The late Holocene evolution of the Perimarine part of the river Scheldt
Kiden, P. (1989). The late Holocene evolution of the Perimarine part of the river Scheldt, in: Henriet, J.-P. et al. (Ed.) The Quaternary and Tertiary geology of the Southern Bight, North Sea. pp. 173-184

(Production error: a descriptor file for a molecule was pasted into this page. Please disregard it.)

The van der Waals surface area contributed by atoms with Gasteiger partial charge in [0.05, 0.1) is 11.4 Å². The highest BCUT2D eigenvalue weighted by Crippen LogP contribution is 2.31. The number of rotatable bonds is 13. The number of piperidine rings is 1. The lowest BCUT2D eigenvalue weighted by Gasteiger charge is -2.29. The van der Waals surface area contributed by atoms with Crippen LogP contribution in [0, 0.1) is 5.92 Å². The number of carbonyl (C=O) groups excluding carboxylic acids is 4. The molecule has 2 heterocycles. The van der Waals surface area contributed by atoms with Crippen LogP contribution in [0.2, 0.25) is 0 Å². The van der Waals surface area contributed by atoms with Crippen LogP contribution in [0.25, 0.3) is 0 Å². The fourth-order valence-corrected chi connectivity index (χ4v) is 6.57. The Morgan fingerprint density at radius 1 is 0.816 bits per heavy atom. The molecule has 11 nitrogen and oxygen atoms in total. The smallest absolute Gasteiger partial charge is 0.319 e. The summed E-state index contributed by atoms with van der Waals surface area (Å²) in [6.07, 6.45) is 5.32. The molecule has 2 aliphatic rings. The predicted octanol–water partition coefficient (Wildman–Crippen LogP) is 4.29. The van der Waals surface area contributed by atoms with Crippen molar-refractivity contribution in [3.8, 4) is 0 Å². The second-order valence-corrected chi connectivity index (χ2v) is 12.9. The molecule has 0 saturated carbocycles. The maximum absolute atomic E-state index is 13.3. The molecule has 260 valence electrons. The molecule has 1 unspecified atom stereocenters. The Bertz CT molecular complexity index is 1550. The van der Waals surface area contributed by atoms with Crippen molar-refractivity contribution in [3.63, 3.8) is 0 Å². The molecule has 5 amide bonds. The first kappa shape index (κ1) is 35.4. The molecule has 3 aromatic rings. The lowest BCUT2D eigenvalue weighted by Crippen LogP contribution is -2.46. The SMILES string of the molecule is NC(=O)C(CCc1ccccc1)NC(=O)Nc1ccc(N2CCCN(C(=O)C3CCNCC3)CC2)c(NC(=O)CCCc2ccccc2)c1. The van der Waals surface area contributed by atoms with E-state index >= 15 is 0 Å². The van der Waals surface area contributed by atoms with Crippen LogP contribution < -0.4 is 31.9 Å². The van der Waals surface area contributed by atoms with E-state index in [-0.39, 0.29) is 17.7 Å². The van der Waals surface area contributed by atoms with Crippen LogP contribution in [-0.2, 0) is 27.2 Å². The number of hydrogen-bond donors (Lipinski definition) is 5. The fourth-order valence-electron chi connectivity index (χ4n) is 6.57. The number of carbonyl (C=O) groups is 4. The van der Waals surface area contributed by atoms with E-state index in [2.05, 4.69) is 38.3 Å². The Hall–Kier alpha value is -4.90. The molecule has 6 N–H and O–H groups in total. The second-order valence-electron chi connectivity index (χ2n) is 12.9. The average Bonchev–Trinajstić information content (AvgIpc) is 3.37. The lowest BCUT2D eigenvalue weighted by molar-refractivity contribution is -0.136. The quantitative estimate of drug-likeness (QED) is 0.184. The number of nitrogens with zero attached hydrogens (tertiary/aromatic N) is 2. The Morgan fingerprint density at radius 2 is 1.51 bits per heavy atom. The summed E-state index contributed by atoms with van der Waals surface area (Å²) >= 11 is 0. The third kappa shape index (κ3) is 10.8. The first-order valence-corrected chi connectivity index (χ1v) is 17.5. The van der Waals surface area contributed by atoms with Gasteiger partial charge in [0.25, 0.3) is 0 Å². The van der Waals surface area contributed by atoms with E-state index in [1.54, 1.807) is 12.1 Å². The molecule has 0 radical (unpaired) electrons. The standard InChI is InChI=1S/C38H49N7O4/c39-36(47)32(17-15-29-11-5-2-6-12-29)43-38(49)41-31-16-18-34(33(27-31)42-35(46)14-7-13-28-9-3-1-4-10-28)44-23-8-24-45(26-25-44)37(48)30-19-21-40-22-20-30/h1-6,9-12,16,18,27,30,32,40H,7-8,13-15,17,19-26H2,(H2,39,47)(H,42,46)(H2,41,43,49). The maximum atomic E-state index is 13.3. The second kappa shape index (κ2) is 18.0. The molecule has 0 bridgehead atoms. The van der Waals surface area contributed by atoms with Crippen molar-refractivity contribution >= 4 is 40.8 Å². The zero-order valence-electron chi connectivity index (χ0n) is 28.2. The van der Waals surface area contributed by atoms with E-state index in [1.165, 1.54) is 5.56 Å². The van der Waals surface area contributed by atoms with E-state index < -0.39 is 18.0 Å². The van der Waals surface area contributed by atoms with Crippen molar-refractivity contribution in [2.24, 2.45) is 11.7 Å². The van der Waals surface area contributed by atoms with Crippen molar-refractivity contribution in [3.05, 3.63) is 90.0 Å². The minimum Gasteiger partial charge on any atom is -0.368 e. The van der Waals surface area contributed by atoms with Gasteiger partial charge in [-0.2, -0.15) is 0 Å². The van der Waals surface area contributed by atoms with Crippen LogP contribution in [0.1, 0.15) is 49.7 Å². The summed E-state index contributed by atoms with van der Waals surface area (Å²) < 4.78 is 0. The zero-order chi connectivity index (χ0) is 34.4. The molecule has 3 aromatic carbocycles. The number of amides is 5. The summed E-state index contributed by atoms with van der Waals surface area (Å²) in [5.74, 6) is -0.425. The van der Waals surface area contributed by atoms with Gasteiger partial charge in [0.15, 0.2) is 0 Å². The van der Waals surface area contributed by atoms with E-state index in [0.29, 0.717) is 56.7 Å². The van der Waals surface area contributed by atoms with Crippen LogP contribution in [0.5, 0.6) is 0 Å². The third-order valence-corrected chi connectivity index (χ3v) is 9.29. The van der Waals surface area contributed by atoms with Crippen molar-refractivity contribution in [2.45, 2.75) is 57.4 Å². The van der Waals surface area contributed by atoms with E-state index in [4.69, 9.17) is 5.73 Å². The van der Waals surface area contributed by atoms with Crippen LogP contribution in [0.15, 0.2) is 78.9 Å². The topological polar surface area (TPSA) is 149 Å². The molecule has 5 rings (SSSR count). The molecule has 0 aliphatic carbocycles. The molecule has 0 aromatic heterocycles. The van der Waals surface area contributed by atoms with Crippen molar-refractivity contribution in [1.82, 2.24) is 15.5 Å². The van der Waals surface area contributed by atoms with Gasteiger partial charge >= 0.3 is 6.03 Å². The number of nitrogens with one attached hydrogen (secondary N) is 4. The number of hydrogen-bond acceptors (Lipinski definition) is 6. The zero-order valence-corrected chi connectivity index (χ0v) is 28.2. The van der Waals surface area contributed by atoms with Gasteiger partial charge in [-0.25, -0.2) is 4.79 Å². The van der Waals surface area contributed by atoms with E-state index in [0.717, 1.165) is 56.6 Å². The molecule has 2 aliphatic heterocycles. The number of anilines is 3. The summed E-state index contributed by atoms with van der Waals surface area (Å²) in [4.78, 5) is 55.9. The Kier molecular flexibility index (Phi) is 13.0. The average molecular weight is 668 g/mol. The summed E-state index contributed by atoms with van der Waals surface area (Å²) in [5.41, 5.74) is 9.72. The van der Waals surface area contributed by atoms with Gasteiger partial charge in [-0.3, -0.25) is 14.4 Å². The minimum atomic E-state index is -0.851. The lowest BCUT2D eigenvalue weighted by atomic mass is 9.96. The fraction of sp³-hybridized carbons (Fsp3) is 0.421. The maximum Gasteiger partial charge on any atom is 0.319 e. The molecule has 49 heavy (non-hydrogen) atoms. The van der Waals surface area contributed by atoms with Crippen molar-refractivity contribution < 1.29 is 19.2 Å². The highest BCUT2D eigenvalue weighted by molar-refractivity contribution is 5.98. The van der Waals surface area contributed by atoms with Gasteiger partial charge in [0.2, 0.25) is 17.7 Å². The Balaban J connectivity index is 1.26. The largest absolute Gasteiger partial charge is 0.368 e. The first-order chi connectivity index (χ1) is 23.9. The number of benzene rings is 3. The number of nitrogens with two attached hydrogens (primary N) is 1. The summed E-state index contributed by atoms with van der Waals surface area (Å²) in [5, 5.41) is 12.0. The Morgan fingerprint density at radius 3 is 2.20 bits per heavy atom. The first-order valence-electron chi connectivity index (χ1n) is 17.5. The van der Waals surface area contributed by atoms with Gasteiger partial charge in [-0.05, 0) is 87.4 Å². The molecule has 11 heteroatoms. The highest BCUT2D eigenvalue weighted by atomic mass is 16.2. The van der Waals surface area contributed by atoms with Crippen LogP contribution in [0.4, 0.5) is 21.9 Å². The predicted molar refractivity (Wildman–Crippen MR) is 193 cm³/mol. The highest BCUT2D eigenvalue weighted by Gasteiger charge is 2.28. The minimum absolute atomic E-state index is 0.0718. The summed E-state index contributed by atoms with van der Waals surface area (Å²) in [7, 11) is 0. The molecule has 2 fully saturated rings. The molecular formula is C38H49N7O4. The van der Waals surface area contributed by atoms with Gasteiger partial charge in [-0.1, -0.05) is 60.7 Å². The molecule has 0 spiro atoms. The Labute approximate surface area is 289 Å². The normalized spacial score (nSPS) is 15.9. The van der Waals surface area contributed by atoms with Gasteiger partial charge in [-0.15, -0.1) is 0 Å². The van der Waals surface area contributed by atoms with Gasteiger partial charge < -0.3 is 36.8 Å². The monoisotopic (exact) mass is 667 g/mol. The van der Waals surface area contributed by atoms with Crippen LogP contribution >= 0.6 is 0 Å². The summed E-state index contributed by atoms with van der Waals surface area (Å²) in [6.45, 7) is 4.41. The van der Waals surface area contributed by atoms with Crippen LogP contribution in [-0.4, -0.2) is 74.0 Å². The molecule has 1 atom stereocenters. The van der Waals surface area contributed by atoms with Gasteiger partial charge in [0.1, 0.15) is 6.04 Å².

Following a brief overview of the Holocene evolution of the river Scheldt, the late Holocene evolution of the tidal part of the river is presented in detail. A number of different phases could be distinguished. At or near to the end of the accumulation of the clayey peat a new non- or microtidal river channel was incised. Due to lateral displacement of the river channel point bars were formed while at approximately the same time peat accumulation came to an end by the deposition of an upper clay layer. At about 900 to 1000 AD, tidal range increased considerably in the study area and the MHW level started to rise continuously up to the present day. At present, tidal range is of the order of 5 m. A number of palaeo-water level indicators have been critically examined, in order to obtain data on the evolution of local water level and its relation to sea level rise and to the morphological development of the Scheldt estuary. It is shown that local MHW level around 900 to 1000 AD was about 0.8 rn lower than contemporaneous MHW level at sea due to the presence of an important floodbasin effect in the Scheldt tidal river system. The increase of tidal range after this date has been caused by a decrease of the floodbasin effect, partly due to human intervention.
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